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If The World is Flat, Then What?
What is a flat world and what does it mean for businesses? Will China be the next superpower? Can we understand God by understanding the laws of nature? A panel discussion yesterday afternoon in New York City brought together New York Times columnist (and author of "The World is Flat") Thomas Friedman, Reuters COO Devin Wenig, O'Reilly Media CEO Tim O'Reilly and others for a broad-ranging discussion of the flat world, Web 2.0 and other themes. Here's what I got out of it.
December 1, 2006
6 Min Read
Revisiting the themes of Thomas L. Friedman's two-year-old book, "The World is Flat," the New York Times columnist joined Reuters COO Devin Wenig, CollabNet CTO Brian Behlendorf, and O'Reilly Media CEO Tim O'Reilly yesterday in a broad-ranging discussion of flat world, Web 2.0 and other themes with Forbes senior editor David Kirkpatrick. Here's what I got out of it.What does "flat world" mean? It's not flat as in the opposite of round/Columbus was wrong, but flat as in a level playing field; in a telecommunications, technology, and economics sense, the world is more closely connected and living in America is not the supreme advantage it once was. Friedman gave the example of a potter in a small village outside Cuzco, Peru, who sold his dishware on eBay until he discovered he could get it made more cheaply in China. In the last Bahrain elections, people used Google Earth to zero in on the palaces of the ruling family and for the first time see behind those walls. Open source software and collaboration tools are lumped in with this idea because they help provide global connectivity.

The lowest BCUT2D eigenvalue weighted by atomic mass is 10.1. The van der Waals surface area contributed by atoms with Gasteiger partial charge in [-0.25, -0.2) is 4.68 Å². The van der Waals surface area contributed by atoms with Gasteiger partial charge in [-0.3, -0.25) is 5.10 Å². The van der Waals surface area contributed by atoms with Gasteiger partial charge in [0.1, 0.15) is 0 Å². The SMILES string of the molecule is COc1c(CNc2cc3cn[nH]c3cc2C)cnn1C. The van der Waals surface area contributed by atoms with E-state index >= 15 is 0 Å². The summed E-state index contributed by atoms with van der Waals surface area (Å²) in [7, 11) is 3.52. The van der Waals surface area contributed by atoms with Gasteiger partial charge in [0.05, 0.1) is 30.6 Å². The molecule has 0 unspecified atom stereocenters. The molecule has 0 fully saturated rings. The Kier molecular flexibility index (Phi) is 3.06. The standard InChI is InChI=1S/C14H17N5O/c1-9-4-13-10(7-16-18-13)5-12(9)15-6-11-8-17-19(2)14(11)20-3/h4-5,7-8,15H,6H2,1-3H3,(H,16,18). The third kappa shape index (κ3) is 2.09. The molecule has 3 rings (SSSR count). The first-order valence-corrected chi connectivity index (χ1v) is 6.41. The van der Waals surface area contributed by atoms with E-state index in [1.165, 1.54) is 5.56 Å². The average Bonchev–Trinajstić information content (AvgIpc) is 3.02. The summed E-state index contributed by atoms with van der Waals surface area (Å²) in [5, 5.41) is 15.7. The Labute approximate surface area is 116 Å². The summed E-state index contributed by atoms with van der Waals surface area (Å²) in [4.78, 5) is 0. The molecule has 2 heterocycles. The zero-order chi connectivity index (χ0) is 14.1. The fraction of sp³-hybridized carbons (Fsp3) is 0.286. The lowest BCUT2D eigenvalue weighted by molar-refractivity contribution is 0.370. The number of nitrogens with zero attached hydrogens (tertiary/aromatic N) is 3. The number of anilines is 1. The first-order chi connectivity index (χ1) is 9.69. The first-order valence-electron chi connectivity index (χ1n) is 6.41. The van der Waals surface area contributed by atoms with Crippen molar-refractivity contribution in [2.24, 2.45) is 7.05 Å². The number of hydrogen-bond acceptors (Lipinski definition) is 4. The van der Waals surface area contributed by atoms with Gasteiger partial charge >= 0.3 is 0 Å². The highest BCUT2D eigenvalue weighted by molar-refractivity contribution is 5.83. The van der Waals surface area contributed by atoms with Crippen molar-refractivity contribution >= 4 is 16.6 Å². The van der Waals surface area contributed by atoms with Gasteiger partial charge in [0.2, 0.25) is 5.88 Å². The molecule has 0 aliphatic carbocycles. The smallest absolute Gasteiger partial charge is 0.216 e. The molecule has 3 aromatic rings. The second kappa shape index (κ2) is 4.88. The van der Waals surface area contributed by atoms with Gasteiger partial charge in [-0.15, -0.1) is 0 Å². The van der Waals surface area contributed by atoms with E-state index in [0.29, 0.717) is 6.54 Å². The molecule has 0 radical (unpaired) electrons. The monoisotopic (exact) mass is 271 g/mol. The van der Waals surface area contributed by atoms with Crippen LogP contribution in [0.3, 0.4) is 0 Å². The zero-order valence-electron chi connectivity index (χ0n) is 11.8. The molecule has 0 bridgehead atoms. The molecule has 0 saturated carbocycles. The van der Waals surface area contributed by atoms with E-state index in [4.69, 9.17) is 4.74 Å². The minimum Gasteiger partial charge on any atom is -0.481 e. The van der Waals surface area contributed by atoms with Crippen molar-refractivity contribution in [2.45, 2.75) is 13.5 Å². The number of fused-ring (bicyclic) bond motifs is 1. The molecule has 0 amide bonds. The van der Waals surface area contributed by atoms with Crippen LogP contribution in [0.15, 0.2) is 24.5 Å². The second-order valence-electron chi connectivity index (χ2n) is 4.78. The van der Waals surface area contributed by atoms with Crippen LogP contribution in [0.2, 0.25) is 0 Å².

What's the latest definition for Web 2.0? Tim O'Reilly said he now defines this term as "building systems that harness network effects so that the systems get better the more people use them." Examples include open source software and Google -- "they get better every time someone on the web makes a link to another site or performs a search. Google data-mines that and it drives their engine. It's not about specific technology like Ajax, it's about new ways of connecting and the new dynamics of business that come out of this."